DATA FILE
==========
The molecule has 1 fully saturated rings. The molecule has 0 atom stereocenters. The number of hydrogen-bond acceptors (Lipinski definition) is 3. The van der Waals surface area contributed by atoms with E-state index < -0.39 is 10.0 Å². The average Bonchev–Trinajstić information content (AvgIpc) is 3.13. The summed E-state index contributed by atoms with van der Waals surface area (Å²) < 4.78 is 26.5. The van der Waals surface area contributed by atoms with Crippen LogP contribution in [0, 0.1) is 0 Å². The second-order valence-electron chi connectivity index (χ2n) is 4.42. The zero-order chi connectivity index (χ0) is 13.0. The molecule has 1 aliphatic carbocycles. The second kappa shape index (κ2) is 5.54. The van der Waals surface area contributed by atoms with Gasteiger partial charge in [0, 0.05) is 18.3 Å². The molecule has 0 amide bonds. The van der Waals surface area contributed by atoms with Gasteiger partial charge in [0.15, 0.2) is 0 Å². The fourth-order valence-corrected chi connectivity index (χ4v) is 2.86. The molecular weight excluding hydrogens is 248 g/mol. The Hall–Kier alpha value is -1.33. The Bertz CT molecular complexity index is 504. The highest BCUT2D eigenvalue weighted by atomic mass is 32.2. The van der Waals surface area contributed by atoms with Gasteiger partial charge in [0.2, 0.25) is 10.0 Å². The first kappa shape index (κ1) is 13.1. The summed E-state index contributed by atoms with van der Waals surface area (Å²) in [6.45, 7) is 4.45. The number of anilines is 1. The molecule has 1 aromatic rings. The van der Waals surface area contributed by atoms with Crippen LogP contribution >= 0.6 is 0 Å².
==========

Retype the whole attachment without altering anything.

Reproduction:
The molecule has 1 fully saturated rings. The molecule has 0 atom stereocenters. The number of hydrogen-bond acceptors (Lipinski definition) is 3. The van der Waals surface area contributed by atoms with E-state index < -0.39 is 10.0 Å². The average Bonchev–Trinajstić information content (AvgIpc) is 3.13. The summed E-state index contributed by atoms with van der Waals surface area (Å²) < 4.78 is 26.5. The van der Waals surface area contributed by atoms with Crippen LogP contribution in [0, 0.1) is 0 Å². The second-order valence-electron chi connectivity index (χ2n) is 4.42. The zero-order chi connectivity index (χ0) is 13.0. The molecule has 1 aliphatic carbocycles. The second kappa shape index (κ2) is 5.54. The van der Waals surface area contributed by atoms with Gasteiger partial charge in [0, 0.05) is 18.3 Å². The molecule has 0 amide bonds. The van der Waals surface area contributed by atoms with Gasteiger partial charge in [0.15, 0.2) is 0 Å². The fourth-order valence-corrected chi connectivity index (χ4v) is 2.86. The molecular weight excluding hydrogens is 248 g/mol. The Hall–Kier alpha value is -1.33. The Bertz CT molecular complexity index is 504. The highest BCUT2D eigenvalue weighted by atomic mass is 32.2. The van der Waals surface area contributed by atoms with Gasteiger partial charge in [0.2, 0.25) is 10.0 Å². The first kappa shape index (κ1) is 13.1. The summed E-state index contributed by atoms with van der Waals surface area (Å²) in [6.45, 7) is 4.45. The number of anilines is 1. The molecule has 1 aromatic rings. The van der Waals surface area contributed by atoms with Crippen LogP contribution >= 0.6 is 0 Å².